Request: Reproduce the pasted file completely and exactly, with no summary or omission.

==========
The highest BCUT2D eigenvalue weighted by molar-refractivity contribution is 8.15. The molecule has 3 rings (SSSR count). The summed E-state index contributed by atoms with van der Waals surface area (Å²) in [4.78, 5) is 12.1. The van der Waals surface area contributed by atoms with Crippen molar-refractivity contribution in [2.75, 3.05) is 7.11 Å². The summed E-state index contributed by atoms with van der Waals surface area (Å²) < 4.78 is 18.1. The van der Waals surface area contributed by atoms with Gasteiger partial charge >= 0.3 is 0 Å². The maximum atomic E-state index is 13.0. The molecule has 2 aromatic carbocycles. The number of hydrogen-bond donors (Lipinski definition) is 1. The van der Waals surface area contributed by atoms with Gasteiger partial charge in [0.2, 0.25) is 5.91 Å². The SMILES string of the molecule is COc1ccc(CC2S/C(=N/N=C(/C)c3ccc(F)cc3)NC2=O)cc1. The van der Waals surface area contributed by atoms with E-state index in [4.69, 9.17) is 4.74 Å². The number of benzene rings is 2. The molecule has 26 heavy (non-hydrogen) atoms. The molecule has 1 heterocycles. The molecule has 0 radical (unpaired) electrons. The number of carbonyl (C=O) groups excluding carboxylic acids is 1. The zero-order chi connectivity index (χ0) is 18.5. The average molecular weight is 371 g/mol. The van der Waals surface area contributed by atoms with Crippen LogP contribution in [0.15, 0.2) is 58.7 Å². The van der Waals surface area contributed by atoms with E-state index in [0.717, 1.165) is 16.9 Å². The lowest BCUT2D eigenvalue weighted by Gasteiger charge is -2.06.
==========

The highest BCUT2D eigenvalue weighted by molar-refractivity contribution is 8.15. The molecule has 3 rings (SSSR count). The summed E-state index contributed by atoms with van der Waals surface area (Å²) in [4.78, 5) is 12.1. The van der Waals surface area contributed by atoms with Crippen molar-refractivity contribution in [2.75, 3.05) is 7.11 Å². The summed E-state index contributed by atoms with van der Waals surface area (Å²) < 4.78 is 18.1. The van der Waals surface area contributed by atoms with Gasteiger partial charge >= 0.3 is 0 Å². The maximum atomic E-state index is 13.0. The molecule has 2 aromatic carbocycles. The number of hydrogen-bond donors (Lipinski definition) is 1. The van der Waals surface area contributed by atoms with Gasteiger partial charge in [0.2, 0.25) is 5.91 Å². The SMILES string of the molecule is COc1ccc(CC2S/C(=N/N=C(/C)c3ccc(F)cc3)NC2=O)cc1. The van der Waals surface area contributed by atoms with E-state index in [4.69, 9.17) is 4.74 Å². The number of benzene rings is 2. The molecule has 26 heavy (non-hydrogen) atoms. The molecule has 1 heterocycles. The molecule has 0 radical (unpaired) electrons. The number of carbonyl (C=O) groups excluding carboxylic acids is 1. The zero-order chi connectivity index (χ0) is 18.5. The average molecular weight is 371 g/mol. The van der Waals surface area contributed by atoms with Crippen LogP contribution in [0.15, 0.2) is 58.7 Å². The van der Waals surface area contributed by atoms with E-state index in [0.717, 1.165) is 16.9 Å². The lowest BCUT2D eigenvalue weighted by Gasteiger charge is -2.06.